Here are the 10 latest developments in this story:
Japan will give 3.5 trillion yen (over USD 33.56 billion) over five years to help finance infrastructure projects and two of the PM's pet projects - the cleaning of the Ganga and the building of smart cities. Japan will also supply financial and technical support for the introduction of bullet trains in India.
The two prime ministers said at a press conference after today's summit that they had agreed to strengthen strategic ties and would accelerate talks on the possible sale of an amphibious aircraft to India's navy.
They also agreed to speed up talks on a so-far elusive deal on nuclear energy cooperation, welcoming what they called "significant progress" in the negotiations.
"The whole world is convinced that the 21st century is Asia's century... but how this will take shape will depend on how India and Japan move forward," Mr Modi said at a press conference following the summit.
The Prime Minister met with top Japanese industrialists this morning and said, "Being a Gujarati, money is in my blood...commerce is in my blood. Businesses do not need concessions. They only need the correct environment to flourish in."
The Prime Minister did not name China in that address but his rebuke was evident when he said, "There are 18th-century-style ways and thinking that involve expanding (geographically) by taking away the land of another nation and going into seas," he said. "If Asia is to become the leader in the 21st century, Japan and India should lead" and promote a path of peaceful development, he said.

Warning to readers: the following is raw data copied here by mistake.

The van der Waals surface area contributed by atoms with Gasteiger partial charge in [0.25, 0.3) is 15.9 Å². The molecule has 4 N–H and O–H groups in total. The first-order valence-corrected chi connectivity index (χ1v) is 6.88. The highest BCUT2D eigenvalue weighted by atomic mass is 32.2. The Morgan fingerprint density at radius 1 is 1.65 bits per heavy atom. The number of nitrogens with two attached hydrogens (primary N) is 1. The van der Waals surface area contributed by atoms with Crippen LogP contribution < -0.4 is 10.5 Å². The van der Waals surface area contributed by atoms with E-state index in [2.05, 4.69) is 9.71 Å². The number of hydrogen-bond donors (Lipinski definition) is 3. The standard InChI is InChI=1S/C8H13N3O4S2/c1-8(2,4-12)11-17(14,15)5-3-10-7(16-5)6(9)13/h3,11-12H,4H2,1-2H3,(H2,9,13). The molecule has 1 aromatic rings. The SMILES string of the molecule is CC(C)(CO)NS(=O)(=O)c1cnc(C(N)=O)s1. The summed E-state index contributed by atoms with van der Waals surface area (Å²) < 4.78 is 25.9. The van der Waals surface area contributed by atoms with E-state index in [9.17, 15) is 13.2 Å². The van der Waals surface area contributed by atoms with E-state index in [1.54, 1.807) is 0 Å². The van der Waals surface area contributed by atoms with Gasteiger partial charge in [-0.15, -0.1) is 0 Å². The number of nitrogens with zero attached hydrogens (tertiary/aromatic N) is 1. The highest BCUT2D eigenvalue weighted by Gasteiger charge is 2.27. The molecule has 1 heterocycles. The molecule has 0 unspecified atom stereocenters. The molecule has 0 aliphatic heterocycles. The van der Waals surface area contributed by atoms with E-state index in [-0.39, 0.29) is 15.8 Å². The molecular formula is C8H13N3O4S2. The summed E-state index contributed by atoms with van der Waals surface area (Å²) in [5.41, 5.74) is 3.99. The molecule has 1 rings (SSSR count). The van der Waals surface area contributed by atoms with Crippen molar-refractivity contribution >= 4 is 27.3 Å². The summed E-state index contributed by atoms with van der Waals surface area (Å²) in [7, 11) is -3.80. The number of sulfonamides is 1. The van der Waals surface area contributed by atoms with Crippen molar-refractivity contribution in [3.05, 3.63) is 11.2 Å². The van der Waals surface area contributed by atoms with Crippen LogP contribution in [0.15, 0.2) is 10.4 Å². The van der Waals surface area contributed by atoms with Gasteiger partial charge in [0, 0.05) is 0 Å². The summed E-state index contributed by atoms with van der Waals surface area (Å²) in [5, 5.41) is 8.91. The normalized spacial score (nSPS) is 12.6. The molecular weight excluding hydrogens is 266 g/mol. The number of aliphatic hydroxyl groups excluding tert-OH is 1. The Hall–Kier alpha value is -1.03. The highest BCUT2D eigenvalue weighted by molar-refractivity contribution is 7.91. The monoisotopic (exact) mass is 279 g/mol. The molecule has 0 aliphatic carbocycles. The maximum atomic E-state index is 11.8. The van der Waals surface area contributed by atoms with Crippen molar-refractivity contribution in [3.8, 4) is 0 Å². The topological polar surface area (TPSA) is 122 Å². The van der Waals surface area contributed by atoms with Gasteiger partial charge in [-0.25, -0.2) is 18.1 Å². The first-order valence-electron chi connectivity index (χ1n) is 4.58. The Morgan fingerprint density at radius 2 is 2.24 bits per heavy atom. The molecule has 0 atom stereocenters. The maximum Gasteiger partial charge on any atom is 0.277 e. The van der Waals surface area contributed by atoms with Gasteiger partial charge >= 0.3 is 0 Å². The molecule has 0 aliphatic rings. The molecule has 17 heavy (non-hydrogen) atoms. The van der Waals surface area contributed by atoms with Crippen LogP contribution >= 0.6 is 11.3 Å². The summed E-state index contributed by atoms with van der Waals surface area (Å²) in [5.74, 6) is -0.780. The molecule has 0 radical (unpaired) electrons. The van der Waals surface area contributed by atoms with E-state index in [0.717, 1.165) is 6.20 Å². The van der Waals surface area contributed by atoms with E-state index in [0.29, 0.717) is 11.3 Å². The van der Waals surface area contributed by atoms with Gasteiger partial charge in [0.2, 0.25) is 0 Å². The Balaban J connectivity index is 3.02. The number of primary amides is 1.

He pledged that a special team will be set up within his office to handle business proposals from Japan and offered room on this new team for two people selected by Japan.
While wooing Japanese businessmen, Mr Modi cited the 5.7 per cent economic growth accomplished in the first quarter of this financial year. Referring to the first 100 days of his government, he said, "It is a big jump. Now there is renewed hope," he said.
India and Japan have agreed to accelerate talks on a nuclear energy pact. Japan wants explicit guarantees from India, which has not signed the nuclear non-proliferation treaty, to limit atomic tests and allow closer inspection of its facilities to ensure that spent fuel is not used to make bombs. Japanese firms also want clarity on nuclear disaster compensation, especially in the wake of the March 2011 Fukushima catastrophe.
Premiers Abe and Modi also agreed to look into upgrading a 'two-plus-two' format for security talks by bringing together their foreign and defence ministers.